See article by Xue et al., p. 248.

  • AKT-dependent TWIST1 phosphorylation is necessary for EMT and metastasis in vivo.

  • Phospho-TWIST1 upregulates TGF-β2, which activates TGF-β and PI3K/AKT signaling.

  • TWIST1 is phosphorylated in 90% of invasive breast cancers.

Overexpression of TWIST1, a transcription factor that normally regulates cell migration during embryonic development, promotes the epithelial–mesencyhmal transition (EMT) and metastasis of cancer cells. TWIST1 has previously been shown to be phosphorylated on serine-42 (S42) by AKT, but it remains uncertain whether TWIST1 phosphorylation contributes to tumor dissemination. Xue and colleagues observed TWIST1 phosphorylation in 90% of over 1,500 invasive breast tumors analyzed on a high-throughput tissue microarray, suggesting that phosphorylation of TWIST1 may play an important role in metastasis. The authors utilized a serine-to-alanine S42A TWIST1 mutant and the PI3K/AKT pathway inhibitor LY294002 to directly examine the consequences of AKT-mediated TWIST1 phosphorylation and found that S42 phosphorylation by AKT was necessary for cell migration and upregulation of proteins required for EMT and metastasis. Furthermore, in a metastatic breast cancer xenograft mouse model, ablation of the TWIST1 S42 phosphorylation site specifically blocked the formation of metastatic lung nodules. Gene expression and chromatin immunoprecipitation analysis revealed that phosphorylated TWIST1 directly regulated expression of TGF-β2, with increased SMAD2 phosphorylation in the lung nodules of TWIST1 wild-type mice confirming the correlation between TWIST1 phosphorylation and TGF-β pathway activation in metastatic cells. Inhibition of TGF-β signaling not only significantly decreased metastasis in the mouse model but suppressed AKT and TWIST1 phosphorylation, indicating that a feedback loop between TWIST1 phosphorylation and PI3K/AKT hyperactivation is a key driver of breast cancer metastasis.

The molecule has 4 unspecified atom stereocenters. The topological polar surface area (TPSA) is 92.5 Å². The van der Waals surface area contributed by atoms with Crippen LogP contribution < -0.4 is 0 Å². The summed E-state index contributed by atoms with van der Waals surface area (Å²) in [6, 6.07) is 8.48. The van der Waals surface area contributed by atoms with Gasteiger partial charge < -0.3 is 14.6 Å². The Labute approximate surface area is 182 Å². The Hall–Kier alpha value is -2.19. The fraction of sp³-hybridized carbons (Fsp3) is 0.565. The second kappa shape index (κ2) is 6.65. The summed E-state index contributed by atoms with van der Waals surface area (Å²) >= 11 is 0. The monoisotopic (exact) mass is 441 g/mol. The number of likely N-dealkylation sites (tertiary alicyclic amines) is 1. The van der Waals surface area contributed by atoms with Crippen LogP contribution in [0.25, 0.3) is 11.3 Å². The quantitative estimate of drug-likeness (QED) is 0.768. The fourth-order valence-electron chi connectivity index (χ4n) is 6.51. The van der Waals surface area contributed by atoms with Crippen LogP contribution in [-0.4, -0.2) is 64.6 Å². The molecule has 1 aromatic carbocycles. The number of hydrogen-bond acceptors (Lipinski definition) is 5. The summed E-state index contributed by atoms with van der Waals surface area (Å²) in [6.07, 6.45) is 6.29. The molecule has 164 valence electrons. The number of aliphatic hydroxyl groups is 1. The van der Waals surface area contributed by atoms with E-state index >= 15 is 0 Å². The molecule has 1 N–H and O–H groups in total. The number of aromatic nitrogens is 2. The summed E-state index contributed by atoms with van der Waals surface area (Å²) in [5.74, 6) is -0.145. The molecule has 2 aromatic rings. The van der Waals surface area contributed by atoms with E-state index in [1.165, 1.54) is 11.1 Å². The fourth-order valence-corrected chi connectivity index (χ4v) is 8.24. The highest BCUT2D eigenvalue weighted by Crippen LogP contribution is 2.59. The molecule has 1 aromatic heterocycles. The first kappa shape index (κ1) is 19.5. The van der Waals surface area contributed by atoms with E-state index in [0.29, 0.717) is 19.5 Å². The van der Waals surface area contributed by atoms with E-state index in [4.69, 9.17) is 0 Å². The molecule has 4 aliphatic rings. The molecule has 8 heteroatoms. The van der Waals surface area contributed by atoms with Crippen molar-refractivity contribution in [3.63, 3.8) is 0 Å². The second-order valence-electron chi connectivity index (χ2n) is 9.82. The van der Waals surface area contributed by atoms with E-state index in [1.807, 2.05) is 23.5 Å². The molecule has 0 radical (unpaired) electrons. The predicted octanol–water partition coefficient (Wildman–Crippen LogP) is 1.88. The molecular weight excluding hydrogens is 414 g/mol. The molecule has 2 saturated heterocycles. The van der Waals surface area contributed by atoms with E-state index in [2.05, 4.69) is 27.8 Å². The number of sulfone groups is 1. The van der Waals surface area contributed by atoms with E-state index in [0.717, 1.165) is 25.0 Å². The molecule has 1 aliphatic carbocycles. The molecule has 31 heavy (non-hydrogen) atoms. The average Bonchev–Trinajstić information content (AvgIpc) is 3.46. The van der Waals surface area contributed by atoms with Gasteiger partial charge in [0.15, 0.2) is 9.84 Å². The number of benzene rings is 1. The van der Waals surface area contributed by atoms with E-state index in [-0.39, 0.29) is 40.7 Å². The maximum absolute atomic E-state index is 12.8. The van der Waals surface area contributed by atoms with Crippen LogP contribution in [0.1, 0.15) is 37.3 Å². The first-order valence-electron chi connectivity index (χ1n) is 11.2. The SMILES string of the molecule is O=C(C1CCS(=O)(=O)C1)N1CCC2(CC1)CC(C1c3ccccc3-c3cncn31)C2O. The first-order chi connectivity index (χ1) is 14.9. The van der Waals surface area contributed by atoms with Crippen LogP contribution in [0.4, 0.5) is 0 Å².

See article by Frese et al., p. 260.

  • Gemcitabine effectiveness is limited by suboptimal concentrations in pancreatic tumors.

  • Gemcitabine and nab-paclitaxel synergize to block murine pancreatic tumor growth.

  • ROS-mediated cytidine deaminase degradation increases intratumoral gemcitabine levels.

Pancreatic ductal adenocarci-noma (PDA) is a highly lethal cancer that is inherently chemoresistant. A recent phase I/II trial indicated that the combination of gemcitabine, a nucleoside analog that is the current standard of care for PDA, and nab-paclitaxel, a water-soluble, albumin-bound form of paclitaxel, may extend survival in patients with PDA, but the underlying mechanism is unknown. To better understand the efficacy and mechanism of action of gemcitabine and nab-paclitaxel, Frese and colleagues used a genetically engineered mouse model of PDA and treated tumor-bearing mice with vehicle, gemcitabine, nab-paclitaxel, or combination therapy. Mice treated with combination therapy had significantly smaller tumors than either gemcitabine or nab-paclitaxel alone, with 2 of 8 tumors regressing, and exhibited a trend toward increased survival and decreased metastasis compared with mice treated with monotherapy. Combination treatment with nab-paclitaxel also elevated the intratumoral levels of gemcitabine and its activated metabolite gemcitabine triphosphate (dFdCTP), suggesting that direct regulation of gemcitabine metabolism by nab-paclitaxel may underlie the synergistic antitumor effects of combination therapy. In tumor epithelial cells, nab-paclitaxel treatment led to decreased levels of cytidine deaminase (CDA) that could be reversed in vitro by treatment with either the proteasome inhibitor MG132 or the free radical scavenger N-acetylcysteine. These findings suggest nab-paclitaxel generates an oxidized intratumoral environment that improves gemcitabine stability via CDA degradation and suppression of gemcitabine catabolism.